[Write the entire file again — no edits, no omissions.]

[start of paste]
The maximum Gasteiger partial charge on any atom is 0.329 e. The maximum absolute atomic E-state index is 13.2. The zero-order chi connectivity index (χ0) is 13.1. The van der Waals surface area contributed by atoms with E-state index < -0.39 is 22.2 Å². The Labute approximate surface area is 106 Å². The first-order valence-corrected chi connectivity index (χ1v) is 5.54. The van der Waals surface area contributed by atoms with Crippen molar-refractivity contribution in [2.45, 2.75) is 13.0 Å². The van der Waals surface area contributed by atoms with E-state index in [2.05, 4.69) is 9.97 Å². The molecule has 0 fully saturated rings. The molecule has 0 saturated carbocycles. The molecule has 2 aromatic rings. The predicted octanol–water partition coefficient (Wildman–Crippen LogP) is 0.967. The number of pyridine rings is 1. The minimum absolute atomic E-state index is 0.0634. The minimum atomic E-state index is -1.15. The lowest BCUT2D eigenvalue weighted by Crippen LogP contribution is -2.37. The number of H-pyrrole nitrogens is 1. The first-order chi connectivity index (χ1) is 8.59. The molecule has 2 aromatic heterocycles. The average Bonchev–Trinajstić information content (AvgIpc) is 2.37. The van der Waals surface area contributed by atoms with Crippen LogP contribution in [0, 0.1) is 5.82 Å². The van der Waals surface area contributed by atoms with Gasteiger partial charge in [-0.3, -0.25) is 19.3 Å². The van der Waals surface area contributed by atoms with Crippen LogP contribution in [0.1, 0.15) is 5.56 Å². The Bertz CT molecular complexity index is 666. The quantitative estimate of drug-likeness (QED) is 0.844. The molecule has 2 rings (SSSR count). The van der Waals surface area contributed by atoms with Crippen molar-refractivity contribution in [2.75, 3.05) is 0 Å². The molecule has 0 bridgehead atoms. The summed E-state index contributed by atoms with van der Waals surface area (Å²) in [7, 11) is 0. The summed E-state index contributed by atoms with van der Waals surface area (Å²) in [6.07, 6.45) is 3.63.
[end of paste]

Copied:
The maximum Gasteiger partial charge on any atom is 0.329 e. The maximum absolute atomic E-state index is 13.2. The zero-order chi connectivity index (χ0) is 13.1. The van der Waals surface area contributed by atoms with E-state index < -0.39 is 22.2 Å². The Labute approximate surface area is 106 Å². The first-order valence-corrected chi connectivity index (χ1v) is 5.54. The van der Waals surface area contributed by atoms with Crippen molar-refractivity contribution in [2.45, 2.75) is 13.0 Å². The van der Waals surface area contributed by atoms with E-state index in [2.05, 4.69) is 9.97 Å². The molecule has 0 fully saturated rings. The molecule has 0 saturated carbocycles. The molecule has 2 aromatic rings. The predicted octanol–water partition coefficient (Wildman–Crippen LogP) is 0.967. The number of pyridine rings is 1. The minimum absolute atomic E-state index is 0.0634. The minimum atomic E-state index is -1.15. The lowest BCUT2D eigenvalue weighted by Crippen LogP contribution is -2.37. The number of H-pyrrole nitrogens is 1. The first-order chi connectivity index (χ1) is 8.59. The molecule has 2 aromatic heterocycles. The average Bonchev–Trinajstić information content (AvgIpc) is 2.37. The van der Waals surface area contributed by atoms with Crippen LogP contribution in [0, 0.1) is 5.82 Å². The van der Waals surface area contributed by atoms with Gasteiger partial charge in [-0.3, -0.25) is 19.3 Å². The van der Waals surface area contributed by atoms with Crippen LogP contribution in [0.1, 0.15) is 5.56 Å². The Bertz CT molecular complexity index is 666. The quantitative estimate of drug-likeness (QED) is 0.844. The molecule has 2 rings (SSSR count). The van der Waals surface area contributed by atoms with Crippen molar-refractivity contribution in [2.75, 3.05) is 0 Å². The molecule has 0 bridgehead atoms. The summed E-state index contributed by atoms with van der Waals surface area (Å²) in [7, 11) is 0. The summed E-state index contributed by atoms with van der Waals surface area (Å²) in [6.07, 6.45) is 3.63.